Long-Term Kidney Outcomes in High BMI Living Kidney Donors: A Narrative Review
Kalyani Murthy*, 1, 2, Hannah Caldwell1, Mary A. Simpson3
Identifiers and Pagination:Year: 2017
First Page: 41
Last Page: 51
Publisher Id: TOUNJ-10-41
Article History:Received Date: 07/06/2017
Revision Received Date: 20/09/2017
Acceptance Date: 29/09/2017
Electronic publication date: 24/10/2017
Collection year: 2017
open-access license: This is an open access article distributed under the terms of the Creative Commons Attribution 4.0 International Public License (CC-BY 4.0), a copy of which is available at: https://creativecommons.org/licenses/by/4.0/legalcode. This license permits unrestricted use, distribution, and reproduction in any medium, provided the original author and source are credited.
The shortage of transplantable organs has led to the expansion of the living kidney donor (LKD) pool to include overweight (body mass index [BMI] 25-30 kg/m2) and obese (BMI ≥30 kg/m2) donors. Higher BMI is a known risk factor for chronic kidney disease and progression to end-stage renal disease.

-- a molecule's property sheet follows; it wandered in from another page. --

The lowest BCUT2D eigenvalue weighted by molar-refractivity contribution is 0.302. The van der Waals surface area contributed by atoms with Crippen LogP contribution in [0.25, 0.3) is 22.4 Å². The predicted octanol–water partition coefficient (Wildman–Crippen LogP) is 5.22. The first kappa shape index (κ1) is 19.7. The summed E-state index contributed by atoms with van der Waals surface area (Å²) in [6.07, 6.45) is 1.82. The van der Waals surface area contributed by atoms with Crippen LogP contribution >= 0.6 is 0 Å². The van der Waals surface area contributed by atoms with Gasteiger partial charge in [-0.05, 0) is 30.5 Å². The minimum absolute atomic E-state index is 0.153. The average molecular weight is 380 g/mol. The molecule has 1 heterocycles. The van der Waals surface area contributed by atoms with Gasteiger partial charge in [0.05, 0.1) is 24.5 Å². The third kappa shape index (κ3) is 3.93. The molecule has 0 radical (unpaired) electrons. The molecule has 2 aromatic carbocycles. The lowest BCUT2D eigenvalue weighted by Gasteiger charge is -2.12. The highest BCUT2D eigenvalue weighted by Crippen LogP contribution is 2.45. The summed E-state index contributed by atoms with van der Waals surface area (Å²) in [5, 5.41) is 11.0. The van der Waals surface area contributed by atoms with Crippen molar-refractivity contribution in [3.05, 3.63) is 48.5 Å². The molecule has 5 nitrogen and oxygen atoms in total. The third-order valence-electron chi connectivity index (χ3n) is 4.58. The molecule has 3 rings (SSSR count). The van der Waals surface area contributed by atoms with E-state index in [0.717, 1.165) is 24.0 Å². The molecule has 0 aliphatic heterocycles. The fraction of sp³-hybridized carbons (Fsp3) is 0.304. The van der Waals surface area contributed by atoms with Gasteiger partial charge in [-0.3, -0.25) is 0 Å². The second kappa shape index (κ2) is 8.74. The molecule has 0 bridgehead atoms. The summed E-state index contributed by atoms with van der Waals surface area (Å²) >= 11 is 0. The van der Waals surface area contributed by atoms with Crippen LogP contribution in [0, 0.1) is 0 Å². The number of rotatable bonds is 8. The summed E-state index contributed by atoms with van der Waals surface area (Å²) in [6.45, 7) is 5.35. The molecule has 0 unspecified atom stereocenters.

Methods & Materials:
We focused our review on long-term kidney-related outcomes (kidney function, hypertension, and proteinuria) among higher BMI LKDs. A PubMed search retrieved a total of 27 articles reporting on renal outcomes for obese LKDs. Of these, nine studies with ≥5 years of follow-up were selected for inclusion.
Five studies reported a decrease in kidney function at follow-up for higher BMI LKDs. Higher BMI was noted as a risk factor for hypertension in six studies. Proteinuria was reported in six studies, and a significant association was noted with higher BMI status in three.
This review highlights the continued need for long-term documentation of kidney function and related outcomes in higher BMI LKDs.